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Local politics

Associated Press
Democrat Joe Donnelly, left, Republican Richard Mourdock and Libertarian Andrew Horning participate in a Senate debate in Indianapolis on Monday.

Mourdock distances self from tea party in Senate debate

INDIANAPOLIS – Monday night’s televised debate between Indiana’s candidates for a U.S. Senate seat approached the feistiness of their campaigns’ TV commercials.

Early on, Rep. Joe Donnelly, D-2nd, called Republican state Treasurer Richard Mourdock "an unapologetic leader of the tea party movement."

Mourdock noted that Donnelly considers himself a fiscal conservative but voted to increase the nation's debt limit seven times and supported President Obama's health care law.

"Your principles were caved," Mourdock told Donnelly.

At one point when they were quibbling over the value of bipartisanship, Donnelly said, "We have a Mourdock versus Mourdock debate going on."

To which Mourdock soon responded, "I think you just argued with yourself."

Libertarian candidate Andrew Horning said he seemed to be "standing outside this debate."

Donnelly a few times evoked the name of six-term Sen. Richard Lugar – "an American hero" – whom Mourdock defeated in the Republican primary election. He scolded Mourdock for saying Lugar "betrayed" conservatives.

Just as often, Mourdock cited instances in which Donnelly's congressional votes backed Obama's policies.

Horning said about his rivals, "As cogs in this machine, they cannot fix this machine," adding that the federal government "is corrupt."

The non-partisan Indiana Debate Commission sponsored the hour-long contest, which was in the studios of PBS station WFYI.

Thanks to some direct and rather pointed questions from one another and audience members, the candidates displayed their philosophical differences.

Mourdock, for instance, defended trying to block the sale of bankrupt Chrysler on "the rule of law" and to protect state pension and retirement funds that had invested in the automaker's bonds. Donnelly claimed that had Mourdock succeeded, he "single handedly could have sunk Indiana's economy" by eliminating 100,000 auto jobs.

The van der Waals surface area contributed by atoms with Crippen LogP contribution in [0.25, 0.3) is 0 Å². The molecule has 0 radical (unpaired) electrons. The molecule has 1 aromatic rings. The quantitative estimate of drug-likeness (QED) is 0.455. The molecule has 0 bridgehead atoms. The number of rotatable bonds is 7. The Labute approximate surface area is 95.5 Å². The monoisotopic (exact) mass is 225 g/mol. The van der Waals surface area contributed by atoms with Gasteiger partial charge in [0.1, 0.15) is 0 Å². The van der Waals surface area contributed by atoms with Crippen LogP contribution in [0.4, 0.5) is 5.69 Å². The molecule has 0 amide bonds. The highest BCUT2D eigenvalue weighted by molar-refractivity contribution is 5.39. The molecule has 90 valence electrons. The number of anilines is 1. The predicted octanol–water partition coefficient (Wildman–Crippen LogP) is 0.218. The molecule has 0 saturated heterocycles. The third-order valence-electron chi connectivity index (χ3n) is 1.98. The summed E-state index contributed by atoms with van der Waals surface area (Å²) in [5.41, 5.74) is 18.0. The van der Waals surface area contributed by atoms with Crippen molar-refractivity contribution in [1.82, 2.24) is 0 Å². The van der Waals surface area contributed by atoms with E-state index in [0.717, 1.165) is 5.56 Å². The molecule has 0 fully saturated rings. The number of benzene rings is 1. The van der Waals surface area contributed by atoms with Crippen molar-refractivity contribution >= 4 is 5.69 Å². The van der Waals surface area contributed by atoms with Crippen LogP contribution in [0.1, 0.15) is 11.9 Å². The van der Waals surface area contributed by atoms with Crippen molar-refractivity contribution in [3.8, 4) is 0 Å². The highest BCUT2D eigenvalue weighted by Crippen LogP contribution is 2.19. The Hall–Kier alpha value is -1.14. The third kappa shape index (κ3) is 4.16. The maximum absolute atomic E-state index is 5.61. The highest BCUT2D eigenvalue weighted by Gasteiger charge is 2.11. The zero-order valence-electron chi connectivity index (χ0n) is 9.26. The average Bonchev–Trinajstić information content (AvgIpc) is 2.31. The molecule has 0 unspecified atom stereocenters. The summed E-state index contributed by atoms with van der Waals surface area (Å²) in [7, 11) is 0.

Donnelly supported the U.S. Department of Education, while Mourdock contended student scores have fallen and dropout rates have increased since its existence.

And they bickered about the value of congressmen of both parties working together to seek compromises.

"It's the hallmark of my career," Donnelly said, naming Gov. Mitch Daniels, Rep. Marlin Stutzman, R-3rd, and Rep. Fred Upton, R-Mich., as Republicans with whom he has worked.

Mourdock said he has worked with Democrats in the Indiana legislature and the Vanderburgh County commissioners. But he said bipartisan efforts produced the $16 trillion debt and that "principle is more important than" bipartisanship.

Dozens of Mourdock supporters lined Meridian Street outside WFYI studios an hour before the debate, many of them holding signs with the message "Say No to Joe."

The three candidates will debate again at 7 p.m. Oct. 23 in New Albany.

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